• Taxpayer Identification Number

For each beneficial owner, the following must be reported:

  • Name
  • Date of birth
  • Address
  • Driver’s license, passport, or other acceptable identification

Depending on the situation, there also may be reporting requirements about the company applicant. This is generally a person involved in the creation or registration of the company. The same four pieces of data as for a beneficial owner would need to be provided.

As a general rule, a beneficial owner is someone who controls the company or owns 25 percent or more.

The full definition and all exemptions to whom constitutes a beneficial owner or company applicant can be found here.

No financial information or details about the business operations are required.

How and Where to File

You have the option to file online or via PDF. Filing online can be done through the Beneficial Ownership Information (BOI) E-Filing System on the FinCEN site.

There is no cost to file.

Conclusion and Cautions

While the reporting is simple, the requirements should not be taken lightly. Failure to report could result in civil penalties of up to $500 per day and criminal charges of up to two years imprisonment and a fine of up to $10,000.

The message is this: Don’t wait – and don’t forget to file!

Actions Lottery Winners Should Consider

What to do if you win a lotteryWe all have those days when we dream of striking it rich with a winning lottery ticket. Never having to work again while living a life of luxury. While your chance of finding a four-leaf clover is higher than winning the lottery, we can still dream, right? And while we are dreaming, let’s talk about the best ways to deal with landing such a large sum of cash. And since lottery winners have a limited time to claim their prize, it’s important to take prudent steps when managing the money.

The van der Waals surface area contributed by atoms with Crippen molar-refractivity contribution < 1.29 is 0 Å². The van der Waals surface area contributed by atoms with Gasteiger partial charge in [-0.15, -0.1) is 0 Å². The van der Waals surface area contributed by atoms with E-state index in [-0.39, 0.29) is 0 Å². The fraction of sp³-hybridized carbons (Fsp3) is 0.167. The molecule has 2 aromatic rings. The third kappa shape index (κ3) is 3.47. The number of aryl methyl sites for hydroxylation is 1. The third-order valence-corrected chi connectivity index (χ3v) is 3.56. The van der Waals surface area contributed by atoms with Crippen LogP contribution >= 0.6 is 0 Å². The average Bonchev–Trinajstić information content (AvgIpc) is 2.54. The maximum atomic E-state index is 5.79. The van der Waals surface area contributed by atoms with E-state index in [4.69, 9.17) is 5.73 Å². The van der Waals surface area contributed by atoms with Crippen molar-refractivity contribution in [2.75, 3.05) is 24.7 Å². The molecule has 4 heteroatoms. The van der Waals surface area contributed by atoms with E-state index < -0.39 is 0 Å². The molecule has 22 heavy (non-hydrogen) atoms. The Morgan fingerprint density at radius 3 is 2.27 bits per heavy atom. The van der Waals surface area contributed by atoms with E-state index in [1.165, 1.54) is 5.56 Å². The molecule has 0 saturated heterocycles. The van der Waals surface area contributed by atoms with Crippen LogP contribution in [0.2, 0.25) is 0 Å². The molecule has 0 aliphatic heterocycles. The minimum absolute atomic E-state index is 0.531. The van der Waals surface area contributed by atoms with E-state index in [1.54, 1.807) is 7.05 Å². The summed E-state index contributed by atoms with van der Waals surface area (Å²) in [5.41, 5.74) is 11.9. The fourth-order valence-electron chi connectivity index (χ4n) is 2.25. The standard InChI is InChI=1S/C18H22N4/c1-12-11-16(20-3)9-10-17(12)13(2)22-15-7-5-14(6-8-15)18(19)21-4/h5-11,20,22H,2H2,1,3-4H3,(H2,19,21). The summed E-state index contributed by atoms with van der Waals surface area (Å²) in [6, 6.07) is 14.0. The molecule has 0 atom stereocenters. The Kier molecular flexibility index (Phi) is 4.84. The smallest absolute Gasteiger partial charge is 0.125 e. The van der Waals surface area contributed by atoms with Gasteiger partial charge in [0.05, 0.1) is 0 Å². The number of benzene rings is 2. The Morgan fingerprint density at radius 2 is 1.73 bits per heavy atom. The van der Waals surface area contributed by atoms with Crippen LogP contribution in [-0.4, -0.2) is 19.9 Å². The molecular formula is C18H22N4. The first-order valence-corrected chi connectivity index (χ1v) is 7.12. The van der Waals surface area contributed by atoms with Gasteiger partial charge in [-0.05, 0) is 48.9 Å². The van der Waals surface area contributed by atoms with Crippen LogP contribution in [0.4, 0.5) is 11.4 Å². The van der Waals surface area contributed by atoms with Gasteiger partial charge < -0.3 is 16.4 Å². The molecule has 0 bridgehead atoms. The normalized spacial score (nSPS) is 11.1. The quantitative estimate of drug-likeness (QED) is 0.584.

How Much Do Winners Actually Take Home?

Let’s take a look at actual prize amounts from recent winnings. The October 2023 Powerball jackpot of $1.2 billion translated to a cash value of $551.7 million. Depending on what the winner decides – either taking the lump sum or opting for a multi-decade annuity – they have a serious decision to make.

It’s important to consider inflation factors if choosing the multi-decade annuity option. For example, when it comes to 30 payments taken over 29 years, the first consideration is to determine if there’s a 5 percent increase in the amount for each subsequent year. However, it’s important to keep inflation and the value of money going forward in mind.